At that time, the Republican army was making preparations for the upcoming big offensive, in which it was supposed to attack across the Ebro. It was the night between July 24 and 25. Republican units, the 5th and 15th Corps, which grew out of units organized by the Communist Party of Spain from the International Brigades and other units, forced the Ebro between the village of Xerta, about 12 km north of the city of Tortosa, and the village of Mequinenza, next to Segre River basin, in the north. The attack succeeded. Republican units advanced unstoppably along the road and ridges towards Gandesa, on a front about 70 kilometers wide.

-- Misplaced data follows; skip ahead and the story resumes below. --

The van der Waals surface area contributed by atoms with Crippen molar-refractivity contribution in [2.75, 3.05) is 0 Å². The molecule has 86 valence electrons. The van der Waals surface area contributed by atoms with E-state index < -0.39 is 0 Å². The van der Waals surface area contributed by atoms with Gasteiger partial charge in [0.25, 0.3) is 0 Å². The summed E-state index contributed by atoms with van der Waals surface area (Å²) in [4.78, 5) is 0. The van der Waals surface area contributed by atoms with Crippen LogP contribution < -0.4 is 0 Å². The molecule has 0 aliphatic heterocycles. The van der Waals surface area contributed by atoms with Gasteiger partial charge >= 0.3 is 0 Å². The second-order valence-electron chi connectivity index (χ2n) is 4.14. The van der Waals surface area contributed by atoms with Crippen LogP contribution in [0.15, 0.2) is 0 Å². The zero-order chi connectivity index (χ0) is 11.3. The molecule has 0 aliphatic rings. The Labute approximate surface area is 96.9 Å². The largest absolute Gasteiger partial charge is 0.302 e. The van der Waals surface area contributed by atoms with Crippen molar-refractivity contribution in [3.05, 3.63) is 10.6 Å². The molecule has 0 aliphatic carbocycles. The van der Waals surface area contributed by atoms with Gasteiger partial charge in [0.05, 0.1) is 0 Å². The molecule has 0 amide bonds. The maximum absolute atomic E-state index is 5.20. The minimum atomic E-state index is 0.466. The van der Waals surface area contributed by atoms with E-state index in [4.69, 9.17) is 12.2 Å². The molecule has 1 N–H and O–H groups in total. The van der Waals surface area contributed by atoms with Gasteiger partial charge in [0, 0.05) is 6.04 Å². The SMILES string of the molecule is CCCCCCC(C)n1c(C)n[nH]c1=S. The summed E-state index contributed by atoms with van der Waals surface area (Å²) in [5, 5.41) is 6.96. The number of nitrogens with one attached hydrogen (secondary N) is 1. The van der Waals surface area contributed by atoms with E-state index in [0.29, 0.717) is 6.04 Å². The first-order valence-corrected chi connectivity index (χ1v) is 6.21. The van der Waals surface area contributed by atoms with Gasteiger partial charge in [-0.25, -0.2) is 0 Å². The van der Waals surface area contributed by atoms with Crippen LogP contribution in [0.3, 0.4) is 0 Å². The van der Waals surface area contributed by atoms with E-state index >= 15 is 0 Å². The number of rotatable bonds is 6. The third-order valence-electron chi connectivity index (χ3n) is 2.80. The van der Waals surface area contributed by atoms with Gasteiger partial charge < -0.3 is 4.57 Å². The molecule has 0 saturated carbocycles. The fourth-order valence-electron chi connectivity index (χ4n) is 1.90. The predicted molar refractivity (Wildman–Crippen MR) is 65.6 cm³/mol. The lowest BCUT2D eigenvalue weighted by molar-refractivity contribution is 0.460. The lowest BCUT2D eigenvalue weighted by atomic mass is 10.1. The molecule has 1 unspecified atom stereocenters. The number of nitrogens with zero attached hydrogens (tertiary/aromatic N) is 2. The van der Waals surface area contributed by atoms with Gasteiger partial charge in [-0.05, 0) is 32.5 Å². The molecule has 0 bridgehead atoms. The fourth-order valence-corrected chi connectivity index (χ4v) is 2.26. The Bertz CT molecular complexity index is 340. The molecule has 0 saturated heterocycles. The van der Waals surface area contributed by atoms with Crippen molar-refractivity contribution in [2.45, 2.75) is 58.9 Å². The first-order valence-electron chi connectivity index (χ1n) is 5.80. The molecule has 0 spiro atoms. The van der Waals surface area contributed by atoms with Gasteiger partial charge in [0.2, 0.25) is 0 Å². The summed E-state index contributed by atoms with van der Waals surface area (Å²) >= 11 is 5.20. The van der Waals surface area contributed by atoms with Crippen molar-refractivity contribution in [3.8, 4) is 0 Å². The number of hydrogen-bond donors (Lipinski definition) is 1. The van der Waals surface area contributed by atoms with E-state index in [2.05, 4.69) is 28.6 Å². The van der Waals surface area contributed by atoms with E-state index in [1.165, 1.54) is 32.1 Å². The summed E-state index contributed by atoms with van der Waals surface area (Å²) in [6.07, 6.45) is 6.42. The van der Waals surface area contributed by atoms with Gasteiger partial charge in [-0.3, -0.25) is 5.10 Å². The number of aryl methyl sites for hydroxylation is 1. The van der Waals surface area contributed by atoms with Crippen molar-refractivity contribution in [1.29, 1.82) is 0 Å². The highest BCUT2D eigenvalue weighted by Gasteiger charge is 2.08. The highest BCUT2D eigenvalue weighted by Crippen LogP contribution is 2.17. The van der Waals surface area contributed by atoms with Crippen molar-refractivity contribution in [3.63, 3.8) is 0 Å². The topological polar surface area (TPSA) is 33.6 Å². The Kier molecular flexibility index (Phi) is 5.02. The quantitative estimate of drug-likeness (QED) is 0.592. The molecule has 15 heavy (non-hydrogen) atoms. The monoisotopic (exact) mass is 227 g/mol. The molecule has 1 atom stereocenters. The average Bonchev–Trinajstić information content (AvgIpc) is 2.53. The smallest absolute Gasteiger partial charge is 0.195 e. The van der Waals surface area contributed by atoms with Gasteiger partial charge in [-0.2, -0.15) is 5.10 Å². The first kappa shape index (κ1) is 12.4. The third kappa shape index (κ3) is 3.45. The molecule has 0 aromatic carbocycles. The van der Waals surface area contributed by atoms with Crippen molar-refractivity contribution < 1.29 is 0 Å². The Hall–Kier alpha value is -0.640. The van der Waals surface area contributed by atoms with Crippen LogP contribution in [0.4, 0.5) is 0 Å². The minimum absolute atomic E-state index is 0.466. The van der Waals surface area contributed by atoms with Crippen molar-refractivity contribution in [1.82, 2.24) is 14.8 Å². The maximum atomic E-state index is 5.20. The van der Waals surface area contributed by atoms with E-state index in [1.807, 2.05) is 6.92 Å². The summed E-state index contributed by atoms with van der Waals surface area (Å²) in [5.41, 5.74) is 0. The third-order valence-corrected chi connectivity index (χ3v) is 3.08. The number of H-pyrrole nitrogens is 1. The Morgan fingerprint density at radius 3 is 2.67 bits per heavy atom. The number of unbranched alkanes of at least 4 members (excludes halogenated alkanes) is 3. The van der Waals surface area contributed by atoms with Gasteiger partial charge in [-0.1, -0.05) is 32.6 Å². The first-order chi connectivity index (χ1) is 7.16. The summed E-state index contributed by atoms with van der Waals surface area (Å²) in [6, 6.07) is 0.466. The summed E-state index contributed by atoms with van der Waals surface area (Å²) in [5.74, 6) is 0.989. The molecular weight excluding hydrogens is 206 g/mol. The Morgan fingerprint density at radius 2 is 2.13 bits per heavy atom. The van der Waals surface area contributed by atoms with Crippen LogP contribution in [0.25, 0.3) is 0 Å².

At the time when the Ebro was forced, the “Divisionario” battalion was in positions on the left bank of the Ebro and had the task of ensuring that the main Republican forces were able to ford the river. Our frequent and decisive attacks on the enemy were already recounted not only among the fighters, but also among the surrounding population. Easily, unnoticed, we crept up and attacked the enemy. After one such successful raid, a friend, I don’t remember who it was, pushed me in the groin and said: “What do you say, my friend, how we strike and what we know! We’ll show them, you rotten bastards!” His face was shining with happiness, and I was ready to embrace him, and the whole world, and these hills, and fields, and everything, all the comrades with whom I fought, and the people whom we met, and poor, half-dressed children, who met us and followed us with big, black, grateful eyes. Yes, we will show them I thought, we all thought.

Ebro Crossing